We’ve written before on heart-healthy practices for children; included in that blog post: rest, appropriate levels of physical activity, and, of course, a heart-healthy diet.
It’s vital that everybody develop a regimen of exercise, rest, and a healthy and nutritious diet. But it’s especially important for children with congenital heart disease. Helping your child develop heart-healthy eating habits will pay dividends in the long run.
As we wrote in our “Kids’ Guide To Heart Healthy Eating,” parents should encourage a diet rich in fresh vegetables, fruits, whole grains, and lean meats. Parents should discourage or prohibit too much caffeine, unhealthy fats, sodium, or sugar.
But even knowing these basics of a good diet as many parents do, there may still be some questions regarding the best diet for heart health.
Popular research suggests that there are three diets that consistently rank high for heart health compatibility:
Are these the best diets for heart health? That depends on a number of individual factors, which you should discuss with your doctor. However, there is little doubt among the medical and scientific communities that each of these three diets can offer at least some heart-healthy benefits when combined with exercise and other healthy activities.
Let’s take a moment to examine each of them.
The thinking behind this diet is that humans evolved to eat a certain diet and that we’re most likely to achieve optimal health by eating the way our ancient ancestors did.
The argument has a certain comfortable logic to it. After all, if our bodies (and thus we ourselves) evolved to eat a certain diet, then doesn’t that necessarily mean that we’ll be eating optimally for heart health by eating a similar diet now?
Well, no. Not really. Thing is, there doesn’t appear to be one “true human diet,” whether we choose to call this particular one the paleo diet, the stone-age diet, or the caveman diet.
Besides, even if we could pinpoint precisely what our ancient ancestors consumed (which we can’t with any certainty), it remains true that our guts are not the same as our ancestors’ guts.
Consider what Peter S. Ungar, a professor at the University of Arkansas and the author of “Evolution’s Bite: A Story of Teeth, Diet, and Human Origins,” has to say on the subject.
“What was the ancestral human diet?” Ungar asks in Scientific American. “The question itself makes no sense. … Traditional human foragers managed to earn a living from the larger community of life that surrounded them in a remarkable variety of habitats, from near-polar latitudes to the tropics. Few other mammalian species can make that claim, and there is little doubt that dietary versatility has been key to the success we’ve had.”
Limiting processed food, alcohol, dairy, sugar, and salt is a good habit to get into for heart health. A paleo diet of nothing but fruits and vegetables, nuts, seeds, and lean meats can also help lead to heart health for you and your child.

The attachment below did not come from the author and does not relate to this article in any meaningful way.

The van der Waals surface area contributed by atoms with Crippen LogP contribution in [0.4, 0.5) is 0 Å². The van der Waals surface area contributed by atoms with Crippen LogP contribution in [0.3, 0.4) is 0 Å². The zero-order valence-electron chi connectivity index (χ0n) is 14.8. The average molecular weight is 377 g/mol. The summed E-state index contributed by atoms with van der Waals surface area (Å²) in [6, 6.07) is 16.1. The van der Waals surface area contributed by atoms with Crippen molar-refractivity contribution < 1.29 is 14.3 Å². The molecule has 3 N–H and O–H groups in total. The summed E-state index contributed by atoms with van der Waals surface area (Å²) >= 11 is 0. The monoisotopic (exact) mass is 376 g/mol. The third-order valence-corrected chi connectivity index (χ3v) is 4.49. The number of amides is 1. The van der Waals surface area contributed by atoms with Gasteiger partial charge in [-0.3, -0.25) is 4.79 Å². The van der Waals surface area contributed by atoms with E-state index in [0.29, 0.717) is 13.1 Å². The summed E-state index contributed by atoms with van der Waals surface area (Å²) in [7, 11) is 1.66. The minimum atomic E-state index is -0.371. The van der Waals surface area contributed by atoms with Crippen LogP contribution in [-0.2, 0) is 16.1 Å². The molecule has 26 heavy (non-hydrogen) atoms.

As always, consult your doctor for advice.
Although this diet sounds like it’s sponsored by a grocery store chain, a “whole foods diet” really is as simple as it sounds.
Author and nutritionist Elaine Magee argues that “research appears to be pointing us in the direction of eating mostly ‘whole foods’ — that is, foods that are as close to their natural form as possible.”
Some examples of food consumed as part of a “whole foods” diet:
It’s worth noting that some nutritionists insist that a whole foods diet is also plant-based. In any case, this diet will presumably be low in fat and high in fiber and essential nutrients (vitamin A, vitamin C, potassium) — all of which can certainly be a part of an improved and heart-healthy diet.
Furthermore, studies have shown that diets “rich in whole and unrefined foods, like whole grains, dark green and yellow/orange-fleshed vegetables, and fruits, legumes, nuts, and seeds … may be protective against chronic diseases.”
As reported in U.S. News & World Report, “It’s generally accepted that the folks in countries bordering the Mediterranean Sea live longer and suffer less than most Americans from cancer and cardiovascular ailments.”
Why? This diet excludes or limits red meat, sugar, and saturated fats, focusing instead on “fruits, veggies, whole grains, beans, nuts, legumes, olive oil, and flavorful herbs and spices; fish and seafood at least a couple of times a week; and poultry, eggs, cheese and yogurt in moderation.”
Add in some exercise and proper rest, and the Mediterranean Diet seems to hit all the right checkmarks for a heart-healthy diet, including a reduction in cholesterol levels.
“Clearly, the Mediterranean diet is heart-healthy,” concludes U.S. News & World Report. “The diet has been associated with a decreased risk of heart disease, and it’s also been shown to reduce blood pressure and bad LDL cholesterol.”
No matter which diet plan and heart-healthy foods you choose for yourself or your children, it’s important to always speak to your primary care physician to determine what’s best for you and the child.
At the Pediatric Cardiology Center of Oregon (PCCO), we’ve established a world-class facility for pediatric cardiology care. We’ve built a team made up of the top practitioners in the country, and benefit from our partnership with Legacy Emanuel Hospital and the Randall Children’s Hospital.
Contact PCCO today with any questions about the best diet for heart health benefits.